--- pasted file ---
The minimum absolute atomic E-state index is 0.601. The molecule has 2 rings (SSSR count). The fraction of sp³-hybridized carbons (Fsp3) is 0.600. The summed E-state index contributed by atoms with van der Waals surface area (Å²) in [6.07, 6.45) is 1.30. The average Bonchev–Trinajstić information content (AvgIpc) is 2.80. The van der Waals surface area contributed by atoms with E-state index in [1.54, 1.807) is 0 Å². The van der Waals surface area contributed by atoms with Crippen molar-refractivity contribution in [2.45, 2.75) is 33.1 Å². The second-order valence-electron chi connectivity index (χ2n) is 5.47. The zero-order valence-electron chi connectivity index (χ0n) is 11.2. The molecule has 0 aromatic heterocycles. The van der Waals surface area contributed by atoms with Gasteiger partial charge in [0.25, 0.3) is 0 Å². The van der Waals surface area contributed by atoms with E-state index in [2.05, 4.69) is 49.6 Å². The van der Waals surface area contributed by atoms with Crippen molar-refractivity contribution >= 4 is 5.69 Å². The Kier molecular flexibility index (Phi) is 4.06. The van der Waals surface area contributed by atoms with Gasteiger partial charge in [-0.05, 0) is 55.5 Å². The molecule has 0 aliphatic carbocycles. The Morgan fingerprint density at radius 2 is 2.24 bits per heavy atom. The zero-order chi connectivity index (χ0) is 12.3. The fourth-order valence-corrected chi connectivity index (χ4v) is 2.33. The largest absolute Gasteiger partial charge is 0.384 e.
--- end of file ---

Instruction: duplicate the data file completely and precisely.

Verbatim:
The minimum absolute atomic E-state index is 0.601. The molecule has 2 rings (SSSR count). The fraction of sp³-hybridized carbons (Fsp3) is 0.600. The summed E-state index contributed by atoms with van der Waals surface area (Å²) in [6.07, 6.45) is 1.30. The average Bonchev–Trinajstić information content (AvgIpc) is 2.80. The van der Waals surface area contributed by atoms with E-state index in [1.54, 1.807) is 0 Å². The van der Waals surface area contributed by atoms with Crippen molar-refractivity contribution in [2.45, 2.75) is 33.1 Å². The second-order valence-electron chi connectivity index (χ2n) is 5.47. The zero-order valence-electron chi connectivity index (χ0n) is 11.2. The molecule has 0 aromatic heterocycles. The van der Waals surface area contributed by atoms with Gasteiger partial charge in [0.25, 0.3) is 0 Å². The van der Waals surface area contributed by atoms with E-state index in [2.05, 4.69) is 49.6 Å². The van der Waals surface area contributed by atoms with Crippen molar-refractivity contribution >= 4 is 5.69 Å². The Kier molecular flexibility index (Phi) is 4.06. The van der Waals surface area contributed by atoms with Gasteiger partial charge in [-0.05, 0) is 55.5 Å². The molecule has 0 aliphatic carbocycles. The Morgan fingerprint density at radius 2 is 2.24 bits per heavy atom. The zero-order chi connectivity index (χ0) is 12.3. The fourth-order valence-corrected chi connectivity index (χ4v) is 2.33. The largest absolute Gasteiger partial charge is 0.384 e.